As part of the Company’s land development activities at Sky Ranch, the Company entered into contracts for the sale of residential lots (see Note 2 – Summary of Significant Accounting Policies in Part II, Item 8 of the 2019 Annual Report). The Company identified land development and lot sales as a separate segment beginning in the fiscal year 2018.

Oil and gas royalties and licenses are a passive activity (i.e. the Company’s CODM does not evaluate the performance of, or allocate resources specifically to, the oil and gas operations) and not an operating business activity and, therefore, are not classified as a segment.

The following table summarizes wholesale water and wastewater services and land development revenue information by segment:

 
 Three Months Ended  Nine Months Ended 
 
 May 31, 2020 May 31, 2019  May 31, 2020  May 31, 2019 
Wholesale water and wastewater services 
$
1,153,951
  
$
2,476,570
  
$
4,326,207
  
$
4,851,961
 
Land development activities  
696,170
   
2,708,093
   
11,503,523
   
6,035,670
 
Total revenues 
$
1,850,121
  
$
5,184,663
  
$
15,829,730
  
$
10,887,631
 

The following table summarizes wholesale water and wastewater services and land development pretax income by segment:

  Three Months Ended  Nine Months Ended 
  May 31, 2020  May 31, 2019  May 31, 2020  May 31, 2019 
Wholesale water and wastewater services 
$
603,158
  
$
1,802,340
  
$
2,621,356
  
$
3,222,922
 
Land development activities  
140,390
   
120,021
   
7,342,810
   
319,676
 
Corporate  
(707,273
)
  
(660,990
)
  
(1,925,548
)
  
(1,743,280
)
Total pretax income (loss) 
$
36,275
  
$
1,261,371
  
$
8,038,618
  
$
1,799,318
 

The following table summarizes total assets by segment.  The assets consist of water rights and water and wastewater systems in the Company’s wholesale water and wastewater services segment. The assets consist of land, land development inventories and deposits in the Company’s land development segment.  The Company’s other assets primarily consist of cash and cash equivalents, equipment, mineral rights, related party notes receivables and a deferred tax asset.

  May 31, 2020  August 31, 2019 
Wholesale water and wastewater services 
$
56,244,054
  
$
51,588,079
 
Land development activities  
9,498,852
   
16,866,542
 
Corporate  
22,466,167
   
15,266,783
 
Total assets 
$
88,209,073
  
$
83,721,404
 

NOTE 11 – INCOME TAXES

The Company recorded income tax expense of $8,900 and $0 for the three months ended May 31, 2020 and 2019, respectively, and $1,974,900 and $0 for the nine months ended May 31, 2020 and 2019, respectively. The net expense during the three months ended May 31, 2020 consisted of current income tax expense of $20,800 and deferred income tax benefit of ($11,900). The net expense during the nine months ended May 31, 2020 consisted of current income tax expense of $1,264,800 and deferred income tax expense of $710,100. The deferred tax expense consists of the usage of the Company's remaining $2.5 million net operating loss carryforwards and payment of deferred compensation in the period.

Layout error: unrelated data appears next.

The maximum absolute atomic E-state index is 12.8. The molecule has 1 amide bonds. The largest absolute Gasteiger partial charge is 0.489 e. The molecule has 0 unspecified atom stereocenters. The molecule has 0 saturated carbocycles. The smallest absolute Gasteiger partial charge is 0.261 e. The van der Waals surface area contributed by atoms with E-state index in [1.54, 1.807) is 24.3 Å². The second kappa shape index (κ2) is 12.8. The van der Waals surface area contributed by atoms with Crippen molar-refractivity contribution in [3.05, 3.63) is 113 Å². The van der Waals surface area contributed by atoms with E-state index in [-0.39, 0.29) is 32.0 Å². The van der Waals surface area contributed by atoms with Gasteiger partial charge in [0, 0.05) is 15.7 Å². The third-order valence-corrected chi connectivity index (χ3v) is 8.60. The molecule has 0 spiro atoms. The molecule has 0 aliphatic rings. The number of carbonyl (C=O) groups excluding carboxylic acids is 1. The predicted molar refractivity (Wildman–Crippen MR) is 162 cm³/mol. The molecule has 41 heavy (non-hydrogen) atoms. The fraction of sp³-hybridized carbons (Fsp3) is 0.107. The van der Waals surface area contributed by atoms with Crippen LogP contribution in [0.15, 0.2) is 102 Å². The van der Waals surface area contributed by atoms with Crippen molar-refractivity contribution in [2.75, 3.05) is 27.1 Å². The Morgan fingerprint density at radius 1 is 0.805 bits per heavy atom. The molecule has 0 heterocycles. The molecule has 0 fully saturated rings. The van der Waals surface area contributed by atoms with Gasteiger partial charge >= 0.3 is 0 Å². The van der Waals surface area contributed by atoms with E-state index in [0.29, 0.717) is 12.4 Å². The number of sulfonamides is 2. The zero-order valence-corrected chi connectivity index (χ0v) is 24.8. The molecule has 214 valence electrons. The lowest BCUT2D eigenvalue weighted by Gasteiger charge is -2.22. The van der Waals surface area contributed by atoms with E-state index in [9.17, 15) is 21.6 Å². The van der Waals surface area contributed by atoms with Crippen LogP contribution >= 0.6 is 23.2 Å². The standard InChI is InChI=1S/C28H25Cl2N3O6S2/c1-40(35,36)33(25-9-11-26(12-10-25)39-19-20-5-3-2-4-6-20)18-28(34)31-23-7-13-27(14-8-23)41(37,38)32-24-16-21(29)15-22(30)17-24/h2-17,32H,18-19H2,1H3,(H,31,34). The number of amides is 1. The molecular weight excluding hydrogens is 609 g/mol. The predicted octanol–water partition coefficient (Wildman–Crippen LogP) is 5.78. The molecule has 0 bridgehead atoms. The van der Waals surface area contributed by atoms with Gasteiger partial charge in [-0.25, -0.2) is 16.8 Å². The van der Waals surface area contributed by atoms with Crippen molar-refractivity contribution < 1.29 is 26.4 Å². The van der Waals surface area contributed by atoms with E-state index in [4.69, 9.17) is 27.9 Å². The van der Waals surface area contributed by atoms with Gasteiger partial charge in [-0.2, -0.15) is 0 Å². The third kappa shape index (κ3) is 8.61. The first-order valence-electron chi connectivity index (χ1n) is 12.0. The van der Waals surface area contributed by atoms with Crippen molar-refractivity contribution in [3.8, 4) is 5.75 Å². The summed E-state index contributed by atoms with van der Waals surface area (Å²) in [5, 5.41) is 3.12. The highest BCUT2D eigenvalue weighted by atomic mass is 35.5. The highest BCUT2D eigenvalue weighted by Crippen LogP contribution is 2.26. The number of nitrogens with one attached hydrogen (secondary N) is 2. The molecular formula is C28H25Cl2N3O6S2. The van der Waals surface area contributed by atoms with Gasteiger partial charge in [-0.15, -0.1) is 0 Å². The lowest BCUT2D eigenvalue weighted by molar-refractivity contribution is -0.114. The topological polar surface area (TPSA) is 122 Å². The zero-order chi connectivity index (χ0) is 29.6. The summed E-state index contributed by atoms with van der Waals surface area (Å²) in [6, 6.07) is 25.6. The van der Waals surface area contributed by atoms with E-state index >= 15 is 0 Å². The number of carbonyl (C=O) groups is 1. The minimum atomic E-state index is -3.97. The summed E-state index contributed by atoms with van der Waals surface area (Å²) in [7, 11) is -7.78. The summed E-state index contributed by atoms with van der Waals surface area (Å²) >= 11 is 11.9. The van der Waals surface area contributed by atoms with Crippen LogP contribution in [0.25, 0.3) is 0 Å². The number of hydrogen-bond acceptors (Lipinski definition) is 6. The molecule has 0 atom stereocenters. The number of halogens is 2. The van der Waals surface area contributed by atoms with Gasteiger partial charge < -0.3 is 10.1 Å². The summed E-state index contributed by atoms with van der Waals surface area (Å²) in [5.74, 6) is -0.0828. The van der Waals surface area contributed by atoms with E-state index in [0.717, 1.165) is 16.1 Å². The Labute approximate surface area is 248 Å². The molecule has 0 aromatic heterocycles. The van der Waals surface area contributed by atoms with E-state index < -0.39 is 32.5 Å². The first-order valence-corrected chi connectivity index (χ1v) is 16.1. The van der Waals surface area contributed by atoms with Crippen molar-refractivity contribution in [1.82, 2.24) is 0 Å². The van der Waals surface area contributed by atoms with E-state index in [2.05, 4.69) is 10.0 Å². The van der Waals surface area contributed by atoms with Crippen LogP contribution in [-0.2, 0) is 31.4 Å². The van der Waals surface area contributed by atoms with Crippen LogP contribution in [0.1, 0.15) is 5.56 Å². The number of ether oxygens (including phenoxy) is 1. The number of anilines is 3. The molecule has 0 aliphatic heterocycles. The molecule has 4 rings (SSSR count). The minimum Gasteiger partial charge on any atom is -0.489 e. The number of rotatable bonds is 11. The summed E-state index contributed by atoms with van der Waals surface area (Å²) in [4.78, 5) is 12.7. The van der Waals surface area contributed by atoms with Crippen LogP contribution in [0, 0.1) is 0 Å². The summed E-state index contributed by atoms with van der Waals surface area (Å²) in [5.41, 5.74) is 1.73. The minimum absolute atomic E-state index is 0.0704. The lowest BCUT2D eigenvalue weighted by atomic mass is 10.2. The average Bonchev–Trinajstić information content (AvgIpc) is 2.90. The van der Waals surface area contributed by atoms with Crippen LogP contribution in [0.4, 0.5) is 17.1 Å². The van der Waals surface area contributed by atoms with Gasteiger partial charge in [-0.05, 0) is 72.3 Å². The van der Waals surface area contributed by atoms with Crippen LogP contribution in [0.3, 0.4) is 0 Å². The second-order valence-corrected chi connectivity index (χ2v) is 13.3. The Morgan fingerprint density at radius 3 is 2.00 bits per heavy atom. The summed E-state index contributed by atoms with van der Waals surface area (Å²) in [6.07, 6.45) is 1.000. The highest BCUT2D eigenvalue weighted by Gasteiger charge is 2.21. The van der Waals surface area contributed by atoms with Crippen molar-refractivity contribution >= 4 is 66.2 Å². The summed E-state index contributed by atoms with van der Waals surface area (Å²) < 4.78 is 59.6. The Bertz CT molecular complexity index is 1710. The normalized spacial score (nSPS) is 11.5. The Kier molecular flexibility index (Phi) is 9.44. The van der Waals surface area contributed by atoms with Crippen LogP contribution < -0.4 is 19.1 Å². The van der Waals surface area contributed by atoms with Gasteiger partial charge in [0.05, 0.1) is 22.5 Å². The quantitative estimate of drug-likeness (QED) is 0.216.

The income tax provision for interim periods is determined using an estimate of the annual effective tax rate, adjusted for discrete items. At May 31, 2020 the Company is estimating an annual effective tax rate of approximately 25%. Each quarter, the estimate of the annual effective tax rate is updated, and if the estimated effective tax rate changes, a cumulative adjustment is made. There is a potential for volatility of the effective tax rate due to various factors.

The provision for income taxes is recorded at the end of each interim period based on the Company’s best estimate of its effective income tax rate expected to be applicable for the full fiscal year. The Company’s effective income tax rate was 24.8% and 24.6% for the three and nine months ended May 31, 2020,  respectively. The Company did not record income tax expense for the three or nine months ended May 31, 2019.

The Company paid Federal and State tax installments of $212,300 and $22,000, respectively, during the three months ended May 31, 2020. The Company paid Federal and State tax installments of $1,089,700 and $215,500, respectively, during the nine months ended May 31, 2020. No taxes were paid during the three and nine months ended May 31, 2019.

Deferred income taxes reflect the tax effects of net operating loss carryforwards and temporary differences between the carrying amounts of assets and liabilities for financial reporting purposes and the amounts used for income tax purposes. Significant components of the Company’s deferred tax assets as of May 31, 2020 and August 31, 2019 are as follows:

  For the Periods Ended: 
  May 31, 2020  August 31, 2019 
Deferred tax assets (liabilities):      
Net operating loss carryforwards 
$
  
$
609,439
 
Accrued compensation  
   
113,559
 
Deferred revenues  
104,219
   
149,895
 
Depreciation and depletion  
(26,120
)
  
(46,408
)
Non-qualified stock options  
449,639
   
410,633
 
Other  
45,452
   
46,128
 
Net deferred tax asset 
$
573,190
  
$
1,283,246